FOR IMMEDIATE RELEASE: Monday, July 12, 2021
Public Relations Strategist
WASHINGTON, DC — Primary care physicians provided a majority of the care for depression, anxiety, serious mental illness, and other mental health needs prior to the COVID-19 pandemic, with almost a third of the care for serious mental illness and a quarter of prescriptions for serious mental illness taking place in a primary care setting.
New research by the Robert Graham Center, titled “Assessing Primary Care Contributions to Behavioral Health: A Cross-sectional Study Using Medical Expenditure Panel Survey,” was published in the June 2021 issue of the Journal of Primary Care and Community Health. The study assessed primary care contributions to behavioral health using historic Medical Expenditure Panel Survey data (2016-2018), particularly as it relates to addressing unmet mental health care needs as a result of the COVID-19 pandemic.
The findings show nearly four out of 10 visits for depression or anxiety and any mental illness are to primary care physicians. Compared to psychiatrists and subspecialists, the proportion of visits to primary care physicians was higher for patients with a diagnosis of depression or anxiety.
“The pandemic has profoundly impacted the mental health of the public. With nearly 80 percent of the U.S. population experiencing mental stress due to the COVID-19 pandemic, this research underscores the importance of supporting access to primary care—both during and after public health emergencies,” said lead author, Anuradha Jetty, MPH, health services researcher at the Robert Graham Center.
The research also found primary care physicians also provide over one-third of the care and write a quarter of the prescribed medications for patients with severe mental illness. These findings were consistent with previous studies that showed primary care physicians provide a substantial number of mental health services in ambulatory settings.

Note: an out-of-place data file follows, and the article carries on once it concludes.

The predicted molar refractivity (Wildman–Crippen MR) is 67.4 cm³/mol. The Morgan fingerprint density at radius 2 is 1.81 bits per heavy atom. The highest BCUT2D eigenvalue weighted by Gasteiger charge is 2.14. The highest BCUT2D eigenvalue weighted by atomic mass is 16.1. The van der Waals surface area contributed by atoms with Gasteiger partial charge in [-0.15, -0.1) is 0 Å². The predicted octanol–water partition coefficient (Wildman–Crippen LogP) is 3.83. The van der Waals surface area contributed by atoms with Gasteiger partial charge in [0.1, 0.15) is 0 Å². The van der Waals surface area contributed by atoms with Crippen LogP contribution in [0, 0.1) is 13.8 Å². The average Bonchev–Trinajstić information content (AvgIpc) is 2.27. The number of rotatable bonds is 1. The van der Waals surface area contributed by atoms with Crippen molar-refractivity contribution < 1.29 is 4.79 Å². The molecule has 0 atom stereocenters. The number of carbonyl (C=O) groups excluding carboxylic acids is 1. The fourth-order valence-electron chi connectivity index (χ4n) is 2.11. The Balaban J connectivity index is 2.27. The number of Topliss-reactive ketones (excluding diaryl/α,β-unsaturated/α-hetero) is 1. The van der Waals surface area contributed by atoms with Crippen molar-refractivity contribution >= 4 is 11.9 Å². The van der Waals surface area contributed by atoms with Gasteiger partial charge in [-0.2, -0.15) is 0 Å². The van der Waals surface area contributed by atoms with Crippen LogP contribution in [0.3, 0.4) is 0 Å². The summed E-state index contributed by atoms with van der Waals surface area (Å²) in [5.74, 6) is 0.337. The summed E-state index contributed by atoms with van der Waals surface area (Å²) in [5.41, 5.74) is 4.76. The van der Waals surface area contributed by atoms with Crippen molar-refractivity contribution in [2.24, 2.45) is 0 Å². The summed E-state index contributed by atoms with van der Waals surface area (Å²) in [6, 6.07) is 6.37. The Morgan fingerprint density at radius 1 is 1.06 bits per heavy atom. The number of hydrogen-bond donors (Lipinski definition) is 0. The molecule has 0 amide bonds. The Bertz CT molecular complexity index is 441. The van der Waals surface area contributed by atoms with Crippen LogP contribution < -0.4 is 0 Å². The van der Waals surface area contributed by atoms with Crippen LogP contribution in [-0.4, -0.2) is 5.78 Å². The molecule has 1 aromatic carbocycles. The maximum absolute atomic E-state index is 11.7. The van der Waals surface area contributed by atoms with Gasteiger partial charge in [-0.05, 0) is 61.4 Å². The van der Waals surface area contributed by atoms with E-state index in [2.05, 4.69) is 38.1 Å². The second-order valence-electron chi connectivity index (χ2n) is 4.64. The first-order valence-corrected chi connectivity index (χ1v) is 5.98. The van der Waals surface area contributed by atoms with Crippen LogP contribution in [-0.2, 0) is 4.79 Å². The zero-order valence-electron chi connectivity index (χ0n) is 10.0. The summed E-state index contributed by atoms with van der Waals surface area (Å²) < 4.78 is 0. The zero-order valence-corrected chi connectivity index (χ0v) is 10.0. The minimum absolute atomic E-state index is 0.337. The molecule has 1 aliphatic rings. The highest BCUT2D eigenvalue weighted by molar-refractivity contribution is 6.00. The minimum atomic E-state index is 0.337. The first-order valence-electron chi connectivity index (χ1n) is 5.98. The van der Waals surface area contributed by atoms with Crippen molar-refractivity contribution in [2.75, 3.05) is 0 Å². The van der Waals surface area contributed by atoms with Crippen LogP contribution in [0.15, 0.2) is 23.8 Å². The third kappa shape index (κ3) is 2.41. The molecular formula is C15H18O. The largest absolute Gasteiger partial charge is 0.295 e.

The study emphasized that an underfunded mental health system and a strained primary care workforce could exacerbate the unmet need for mental health care. However, the authors explain investment in primary care practices is imperative to address the mental illness burden stemming from the public health crisis.
“Primary care physicians are well-equipped with the training and expertise needed to treat mental illness. Our findings are especially timely within the context of a shifting health care landscape, where there will likely be a surge of patients seeking treatment,” said Jetty. “Primary care physicians, who often have strong relationships with patients before the onset of mental illness and a deep understanding of social context and community factors, will be critical in treating unmet mental health needs—now—and for years to come.”
About the Robert Graham Center
The Robert Graham Center for Policy Studies in Family Medicine and Primary Care works to improve individual and population health by enhancing the delivery of primary care. The Center staff generates and analyzes evidence that brings a family medicine and primary care perspective to health policy deliberations at local, state, and national levels.
Founded in 1999, the Robert Graham Center is an independent research unit affiliated with the American Academy of Family Physicians (AAFP). The information and opinions contained in research from the Center do not necessarily reflect the views or policy of the AAFP.